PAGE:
Two climate action groups took to downtown Vancouver Friday to protest the excess consumerism encouraged by Black Friday sales in the city and worldwide.
Three individuals were arrested as the anti-consumerism rallies caused congestion and delays downtown into the early evening. Vancouver police declined to provide further information on the arrests.
One protest was led by Sustainabiliteens, the group that has staged many of Vancouver’s Fridays for Future climate strikes and welcomed climate activist Greta Thunberg to the city last month. At this Friday’s protest, dubbed Futurefest, the group celebrated alternatives to consumerism, staging a flash mob in the mall and a free clothing swap in the plaza outside Vancouver City Centre Station.
“We are here to take a stand against Black Friday: a symbol of the unchecked consumerism that fuels the climate crisis,” said spokesperson Sam Lin. “We aren’t blaming individuals for needing to buy things — instead, we’re creating our own alternatives to this wasteful, unsustainable system.
“Dancing in the mall and in the street is a zero-cost, zero-carbon source of joy. We’re demonstrating what a sustainable world can look like: full of joy like this.”
Futurefest also included several open-mic speeches, a hot chocolate social, and a round dance led by Idle No More organizers outside Pacific Centre.
“The round dance represents unity and healing, and the beat of the drum represents the heartbeat of the community,” said Idle No More organizer Casey Desjarlais. “Together we gather to create a circle of strength, inviting one another to participate in the building of a healthy environment for us all.”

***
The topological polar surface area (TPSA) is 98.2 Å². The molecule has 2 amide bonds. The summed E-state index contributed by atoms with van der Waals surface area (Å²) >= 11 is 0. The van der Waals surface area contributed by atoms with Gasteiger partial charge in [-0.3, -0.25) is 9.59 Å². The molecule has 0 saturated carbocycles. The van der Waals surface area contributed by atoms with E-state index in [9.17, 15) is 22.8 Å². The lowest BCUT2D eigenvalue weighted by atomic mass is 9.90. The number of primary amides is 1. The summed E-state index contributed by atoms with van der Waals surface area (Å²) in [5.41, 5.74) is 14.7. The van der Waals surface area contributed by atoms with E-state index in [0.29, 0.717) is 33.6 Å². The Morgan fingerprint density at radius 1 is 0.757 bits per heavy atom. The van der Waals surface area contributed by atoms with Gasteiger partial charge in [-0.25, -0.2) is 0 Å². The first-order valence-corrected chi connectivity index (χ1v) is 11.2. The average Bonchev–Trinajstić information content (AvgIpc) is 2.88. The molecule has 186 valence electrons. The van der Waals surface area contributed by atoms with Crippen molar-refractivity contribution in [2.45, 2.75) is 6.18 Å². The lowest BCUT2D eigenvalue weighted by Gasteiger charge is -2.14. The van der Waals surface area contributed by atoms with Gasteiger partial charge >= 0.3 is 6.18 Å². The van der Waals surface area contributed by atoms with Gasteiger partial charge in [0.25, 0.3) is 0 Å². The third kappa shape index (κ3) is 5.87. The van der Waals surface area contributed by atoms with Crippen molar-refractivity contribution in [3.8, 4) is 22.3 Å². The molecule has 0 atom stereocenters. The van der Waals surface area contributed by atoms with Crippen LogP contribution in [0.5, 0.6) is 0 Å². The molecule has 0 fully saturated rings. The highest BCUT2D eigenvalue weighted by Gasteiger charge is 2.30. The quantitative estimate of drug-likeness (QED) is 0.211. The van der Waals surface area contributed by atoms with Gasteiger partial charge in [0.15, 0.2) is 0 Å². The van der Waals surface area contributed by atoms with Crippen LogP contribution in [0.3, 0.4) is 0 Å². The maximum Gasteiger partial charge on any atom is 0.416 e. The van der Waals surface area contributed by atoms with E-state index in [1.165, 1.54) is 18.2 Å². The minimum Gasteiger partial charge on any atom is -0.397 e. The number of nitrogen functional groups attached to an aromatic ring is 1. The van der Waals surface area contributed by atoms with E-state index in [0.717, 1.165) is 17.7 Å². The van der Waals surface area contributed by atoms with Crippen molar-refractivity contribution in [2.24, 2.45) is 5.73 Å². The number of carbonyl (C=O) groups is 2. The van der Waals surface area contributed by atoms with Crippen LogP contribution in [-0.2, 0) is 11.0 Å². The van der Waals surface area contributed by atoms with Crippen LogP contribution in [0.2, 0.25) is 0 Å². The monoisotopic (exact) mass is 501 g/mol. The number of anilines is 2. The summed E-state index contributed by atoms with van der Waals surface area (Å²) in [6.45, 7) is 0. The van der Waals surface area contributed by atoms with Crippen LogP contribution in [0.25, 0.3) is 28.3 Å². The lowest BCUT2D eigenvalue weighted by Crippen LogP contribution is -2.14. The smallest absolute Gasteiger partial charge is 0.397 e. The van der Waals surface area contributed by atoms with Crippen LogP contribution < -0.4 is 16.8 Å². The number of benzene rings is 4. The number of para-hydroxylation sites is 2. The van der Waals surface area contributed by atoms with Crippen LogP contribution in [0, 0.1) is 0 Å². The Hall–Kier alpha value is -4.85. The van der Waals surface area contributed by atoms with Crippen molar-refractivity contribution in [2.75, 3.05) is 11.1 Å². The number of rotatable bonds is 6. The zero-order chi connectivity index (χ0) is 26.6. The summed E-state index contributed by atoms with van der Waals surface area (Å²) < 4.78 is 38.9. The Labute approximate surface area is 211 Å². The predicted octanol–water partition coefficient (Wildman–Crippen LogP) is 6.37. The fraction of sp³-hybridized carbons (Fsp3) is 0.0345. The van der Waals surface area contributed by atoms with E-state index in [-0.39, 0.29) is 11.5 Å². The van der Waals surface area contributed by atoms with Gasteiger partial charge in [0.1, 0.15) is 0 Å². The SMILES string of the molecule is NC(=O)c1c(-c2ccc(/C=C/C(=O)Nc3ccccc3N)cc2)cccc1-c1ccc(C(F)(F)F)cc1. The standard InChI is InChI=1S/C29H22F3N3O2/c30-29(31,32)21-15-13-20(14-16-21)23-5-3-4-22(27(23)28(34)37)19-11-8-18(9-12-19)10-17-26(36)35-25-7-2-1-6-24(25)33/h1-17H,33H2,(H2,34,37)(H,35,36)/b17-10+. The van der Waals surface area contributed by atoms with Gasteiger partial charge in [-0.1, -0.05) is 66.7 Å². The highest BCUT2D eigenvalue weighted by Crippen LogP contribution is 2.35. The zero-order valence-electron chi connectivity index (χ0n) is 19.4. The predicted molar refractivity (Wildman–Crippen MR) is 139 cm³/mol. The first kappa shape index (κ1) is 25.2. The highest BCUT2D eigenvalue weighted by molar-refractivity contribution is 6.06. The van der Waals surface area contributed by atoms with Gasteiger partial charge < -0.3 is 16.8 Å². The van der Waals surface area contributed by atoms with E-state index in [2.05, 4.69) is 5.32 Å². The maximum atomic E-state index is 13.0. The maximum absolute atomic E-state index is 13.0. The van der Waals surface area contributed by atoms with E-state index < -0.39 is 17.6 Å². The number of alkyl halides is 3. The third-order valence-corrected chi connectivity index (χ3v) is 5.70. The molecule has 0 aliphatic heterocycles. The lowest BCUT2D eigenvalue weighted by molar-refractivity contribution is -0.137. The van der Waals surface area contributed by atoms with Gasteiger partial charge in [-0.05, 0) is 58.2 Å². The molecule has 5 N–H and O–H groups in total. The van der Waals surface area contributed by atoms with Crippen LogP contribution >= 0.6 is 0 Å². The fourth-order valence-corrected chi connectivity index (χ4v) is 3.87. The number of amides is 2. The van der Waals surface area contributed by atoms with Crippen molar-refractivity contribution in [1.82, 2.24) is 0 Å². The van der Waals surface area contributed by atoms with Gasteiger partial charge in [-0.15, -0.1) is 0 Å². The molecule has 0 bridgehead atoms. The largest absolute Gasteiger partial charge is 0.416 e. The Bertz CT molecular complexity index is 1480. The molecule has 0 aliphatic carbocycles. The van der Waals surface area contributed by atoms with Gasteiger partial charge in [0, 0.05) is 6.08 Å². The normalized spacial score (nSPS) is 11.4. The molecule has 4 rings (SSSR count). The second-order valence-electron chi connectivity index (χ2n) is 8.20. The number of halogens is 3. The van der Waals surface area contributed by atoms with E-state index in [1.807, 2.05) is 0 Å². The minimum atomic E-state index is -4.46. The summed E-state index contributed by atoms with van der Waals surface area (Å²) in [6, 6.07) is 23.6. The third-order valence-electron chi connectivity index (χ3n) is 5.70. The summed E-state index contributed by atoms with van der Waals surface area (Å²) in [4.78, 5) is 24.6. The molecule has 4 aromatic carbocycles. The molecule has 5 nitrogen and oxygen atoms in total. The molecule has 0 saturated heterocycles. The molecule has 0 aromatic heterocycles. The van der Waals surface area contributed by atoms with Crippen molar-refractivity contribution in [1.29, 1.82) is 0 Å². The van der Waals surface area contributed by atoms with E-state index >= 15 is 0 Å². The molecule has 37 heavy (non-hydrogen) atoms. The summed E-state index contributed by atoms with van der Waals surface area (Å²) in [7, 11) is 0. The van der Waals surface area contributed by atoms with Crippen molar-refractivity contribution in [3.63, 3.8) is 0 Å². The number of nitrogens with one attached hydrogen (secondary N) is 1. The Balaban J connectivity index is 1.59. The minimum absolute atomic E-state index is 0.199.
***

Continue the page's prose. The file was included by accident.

Another group, Extinction Rebellion, hosted a Funeral for Extinction — a march through Vancouver malls and streets to take a stand against rampant consumerism, and to mourn the extinction of species.
“Nov. 29 is Black Friday. On this day, huge corporations exploit consumers by encouraging us to buy more and more. Their ‘special offers”’ trigger a sense of urgency and ‘exceptional opportunity’ to consumers, resulting in an overconsumption of unnecessary goods,” the group, which also goes by XR, states on its Facebook page.
“We will mourn for the future of our planet, our ecosystems, and the lives lost due to climate crisis, human and non-human,” XR said.
Participants were invited to wear funeral attire to the event, which began at 1 p.m. at Art Phillips Park on Burrard Street.
The march concluded at Robson and Burrard, where Extinction Rebellion shut down the intersection for a post-funeral wake that included a garment repair station, screen printing activities, clothing swap and live performances.
Similar protests were held in other cities around the world, including London, Melbourne, and New York.
-With files from Stephanie Ip, Harrison Mooney